Jim Harrison's Brown Dog is a collection of five novellas—four previously published, one not. Together, they form a funny account of the kind of man a whole lot of American men might wish to be: self-sufficient, virile, immune to popular culture and a damned good fisherman.
On the other hand, the eponymous character of all five novellas is also dirt-poor and consumes alcohol the way most people consume water. Brown Dog never takes a part-time job without calculating its equivalent worth in six-packs. Lesser writers might make that kind of thing—playing poverty and drunkenness for laughs—seem kind of false and patronizing. But Harrison gives his character such an incisive and deadpan outlook, it's easy to ignore a misgiving or two. One reviewer has compared the character to Huck Finn; the highest compliment I can pay this book is to say that's not too much of an exaggeration. Like Huck, B.D. holds his tarnished mirror up to America and lets the reflection speak for itself.
While these five stories were written over two decades, together they read like one full novel. Repackaging them like this may be good financially for Harrison, but it also makes the book greater than the sum of its parts. As each novella gives way to the next, Brown Dog becomes more than a rustic clown. He actually experiences personal growth (gulp) despite his best efforts to avoid it. By the end, it's even poignant.
In the beginning, Brown Dog is an itinerant salvage diver who lives in deer hunting cabins in exchange for repairs. His only burden is the guilt that once, in a "pussy trance," he revealed the location of an Indian burial ground to his anthropologist girlfriend Shelley. Brown Dog is pretty sure he has some Indian blood, but the exact amount has never been made clear to him. By the last novella, "He Dog," he has, at 50, become a partially fledged family man with a wife and kids and a place of his own.
While Harrison does invest Brown Dog's poverty with a certain nobility, he does it with a wink. He seems well aware that poverty can pay pretty well to those who write about it. In "The Summer He Didn't Die," B.D. encounters a writer named Bob, who covers wars and picturesque squalor for magazines like National Geographic. Bob offers B.D. $500 "if you'll drive me around for two days to see the poor."
B.D. takes the job, but Bob can't find anybody pathetic enough or Indian enough to match the story he's already narrating into his recorder. Finally, Bob abandons the project to take a $50,000 assignment elsewhere.
A cynic might wonder what dirt-poor Brown Dog would think of his creator, a big-shot writer with a nice home in Montana and one in Michigan. But one of the appealing things about this character is that he is not given to class envy or bitterness. Life's obstacles are more puzzling than personal. He remarks on them without judgment or irony—just a sharp eye for detail.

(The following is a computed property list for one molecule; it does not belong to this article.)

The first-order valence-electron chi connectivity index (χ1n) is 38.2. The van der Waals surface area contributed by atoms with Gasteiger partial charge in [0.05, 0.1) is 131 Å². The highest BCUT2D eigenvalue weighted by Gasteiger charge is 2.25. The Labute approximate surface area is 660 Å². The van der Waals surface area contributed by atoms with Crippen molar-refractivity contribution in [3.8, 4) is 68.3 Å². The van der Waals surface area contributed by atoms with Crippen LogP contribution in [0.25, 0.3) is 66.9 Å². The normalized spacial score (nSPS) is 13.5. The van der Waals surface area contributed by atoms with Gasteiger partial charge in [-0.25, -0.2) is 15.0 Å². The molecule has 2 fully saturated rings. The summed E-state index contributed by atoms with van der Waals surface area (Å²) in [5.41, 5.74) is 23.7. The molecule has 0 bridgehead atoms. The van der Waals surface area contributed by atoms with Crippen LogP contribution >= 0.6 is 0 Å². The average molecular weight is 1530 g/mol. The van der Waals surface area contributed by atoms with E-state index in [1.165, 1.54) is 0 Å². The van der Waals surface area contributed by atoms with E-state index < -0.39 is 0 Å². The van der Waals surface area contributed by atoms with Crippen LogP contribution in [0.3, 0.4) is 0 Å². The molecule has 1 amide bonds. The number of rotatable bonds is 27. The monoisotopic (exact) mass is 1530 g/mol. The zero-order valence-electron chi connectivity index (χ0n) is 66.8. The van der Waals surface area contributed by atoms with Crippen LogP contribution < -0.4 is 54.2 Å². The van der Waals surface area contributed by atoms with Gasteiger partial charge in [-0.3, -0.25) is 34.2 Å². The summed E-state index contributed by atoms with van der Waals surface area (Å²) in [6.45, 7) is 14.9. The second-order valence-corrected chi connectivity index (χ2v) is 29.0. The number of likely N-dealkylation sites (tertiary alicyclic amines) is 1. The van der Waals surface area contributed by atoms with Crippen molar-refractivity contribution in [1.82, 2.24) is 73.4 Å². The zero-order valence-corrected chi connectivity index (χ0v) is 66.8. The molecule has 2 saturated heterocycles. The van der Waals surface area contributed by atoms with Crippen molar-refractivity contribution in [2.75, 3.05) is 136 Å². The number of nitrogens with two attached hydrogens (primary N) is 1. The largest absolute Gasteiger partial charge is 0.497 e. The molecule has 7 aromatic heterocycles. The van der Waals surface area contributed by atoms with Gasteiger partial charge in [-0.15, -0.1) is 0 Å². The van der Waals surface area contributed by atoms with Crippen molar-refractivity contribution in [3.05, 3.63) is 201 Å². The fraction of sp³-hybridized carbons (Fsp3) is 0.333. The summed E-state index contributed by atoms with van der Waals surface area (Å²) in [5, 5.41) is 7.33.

The central conflict of the book is the extent to which Brown Dog's freedom can survive as his various relationships take root. But there are other threads, each compelling enough to keep you turning the pages. First there is the well-preserved body of an Indian in full regalia, 70 feet below the surface of Lake Superior. Brown Dog discovers the body while salvage diving and decides to, well, salvage it. Complications ensue. The identity of the Indian is a mystery that isn't fully solved until much later.
Another recurring theme is Brown Dog's relationship with his adopted children. Their violent, alcoholic mother was one of B.D.'s first flames, but she holds him in contempt. Her son, Red, is a math genius and her daughter, Berry, is a victim of fetal-alcohol syndrome who communicates mostly in eerily accurate bird calls. The identity of the father is unclear.
When the mother is sent to prison for attacking a police officer, B.D. takes on their upbringing. The state of Michigan forbids the arrangement and orders that Berry be sent instead to a state facility in Lansing. When B.D. flees with the girl to Canada, it's part of an odyssey that also takes him to the urban wilderness of Los Angeles and the high desert of eastern Montana. These travels, letting us view the larger world through Brown Dog's unjaded eyes, account for many of the book's best passages.
Finally, there is Brown Dog's love for his social worker, Gretchen. She's beautiful, intelligent and, as B.D. discovers to his dismay, "a devout lesbian." She cares about Brown Dog, but only as a committed liberal can care for a committed homeless person. Undaunted by the concept of sexual orientation, he goes to great lengths to find some way to make it work.
Whether or not you're a fan of Harrison's other work, the character of Brown Dog is probably somebody you'll want to meet. If you already know B.D., you'll find this collection works as a strong novel in its own right. I recommend it highly.